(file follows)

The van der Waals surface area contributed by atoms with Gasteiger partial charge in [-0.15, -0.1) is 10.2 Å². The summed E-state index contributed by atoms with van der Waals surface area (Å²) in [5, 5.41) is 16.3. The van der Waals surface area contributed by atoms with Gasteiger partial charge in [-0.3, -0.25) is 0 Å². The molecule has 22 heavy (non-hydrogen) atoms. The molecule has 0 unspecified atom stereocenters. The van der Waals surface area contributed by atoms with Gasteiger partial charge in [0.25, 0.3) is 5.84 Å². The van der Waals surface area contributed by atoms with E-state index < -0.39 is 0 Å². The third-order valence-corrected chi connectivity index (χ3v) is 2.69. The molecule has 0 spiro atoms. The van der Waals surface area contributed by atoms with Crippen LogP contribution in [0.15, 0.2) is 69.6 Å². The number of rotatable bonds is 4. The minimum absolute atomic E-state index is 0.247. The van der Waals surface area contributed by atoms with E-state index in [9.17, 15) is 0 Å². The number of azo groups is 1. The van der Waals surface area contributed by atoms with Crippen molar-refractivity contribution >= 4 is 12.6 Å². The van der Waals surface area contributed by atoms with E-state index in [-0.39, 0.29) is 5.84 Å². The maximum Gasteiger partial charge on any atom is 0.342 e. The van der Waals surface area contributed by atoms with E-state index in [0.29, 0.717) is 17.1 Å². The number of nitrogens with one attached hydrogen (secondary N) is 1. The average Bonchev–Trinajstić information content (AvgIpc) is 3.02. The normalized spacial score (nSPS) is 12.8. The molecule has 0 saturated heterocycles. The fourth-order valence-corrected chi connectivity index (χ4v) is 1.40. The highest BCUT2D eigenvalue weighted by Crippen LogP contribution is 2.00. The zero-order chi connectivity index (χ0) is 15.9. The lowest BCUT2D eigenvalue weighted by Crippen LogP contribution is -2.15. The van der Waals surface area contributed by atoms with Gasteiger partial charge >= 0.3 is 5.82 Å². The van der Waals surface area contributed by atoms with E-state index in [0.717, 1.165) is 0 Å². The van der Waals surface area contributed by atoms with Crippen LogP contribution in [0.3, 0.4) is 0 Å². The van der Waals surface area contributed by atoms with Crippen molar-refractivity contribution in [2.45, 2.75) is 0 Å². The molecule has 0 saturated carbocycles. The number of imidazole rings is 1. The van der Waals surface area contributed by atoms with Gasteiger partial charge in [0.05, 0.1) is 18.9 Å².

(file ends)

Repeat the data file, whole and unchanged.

The van der Waals surface area contributed by atoms with Gasteiger partial charge in [-0.15, -0.1) is 10.2 Å². The summed E-state index contributed by atoms with van der Waals surface area (Å²) in [5, 5.41) is 16.3. The van der Waals surface area contributed by atoms with Gasteiger partial charge in [-0.3, -0.25) is 0 Å². The molecule has 22 heavy (non-hydrogen) atoms. The molecule has 0 unspecified atom stereocenters. The van der Waals surface area contributed by atoms with Gasteiger partial charge in [0.25, 0.3) is 5.84 Å². The van der Waals surface area contributed by atoms with E-state index < -0.39 is 0 Å². The third-order valence-corrected chi connectivity index (χ3v) is 2.69. The molecule has 0 spiro atoms. The van der Waals surface area contributed by atoms with Crippen LogP contribution in [0.15, 0.2) is 69.6 Å². The number of rotatable bonds is 4. The minimum absolute atomic E-state index is 0.247. The van der Waals surface area contributed by atoms with E-state index in [9.17, 15) is 0 Å². The number of azo groups is 1. The van der Waals surface area contributed by atoms with Crippen molar-refractivity contribution >= 4 is 12.6 Å². The van der Waals surface area contributed by atoms with E-state index in [-0.39, 0.29) is 5.84 Å². The maximum Gasteiger partial charge on any atom is 0.342 e. The van der Waals surface area contributed by atoms with E-state index in [0.29, 0.717) is 17.1 Å². The number of nitrogens with one attached hydrogen (secondary N) is 1. The average Bonchev–Trinajstić information content (AvgIpc) is 3.02. The normalized spacial score (nSPS) is 12.8. The molecule has 0 saturated heterocycles. The fourth-order valence-corrected chi connectivity index (χ4v) is 1.40. The highest BCUT2D eigenvalue weighted by Crippen LogP contribution is 2.00. The zero-order chi connectivity index (χ0) is 15.9. The lowest BCUT2D eigenvalue weighted by Crippen LogP contribution is -2.15. The van der Waals surface area contributed by atoms with Gasteiger partial charge >= 0.3 is 5.82 Å². The van der Waals surface area contributed by atoms with E-state index in [0.717, 1.165) is 0 Å². The van der Waals surface area contributed by atoms with Crippen LogP contribution in [0.3, 0.4) is 0 Å². The van der Waals surface area contributed by atoms with Crippen molar-refractivity contribution in [2.45, 2.75) is 0 Å². The molecule has 0 saturated carbocycles. The number of imidazole rings is 1. The van der Waals surface area contributed by atoms with Gasteiger partial charge in [0.05, 0.1) is 18.9 Å².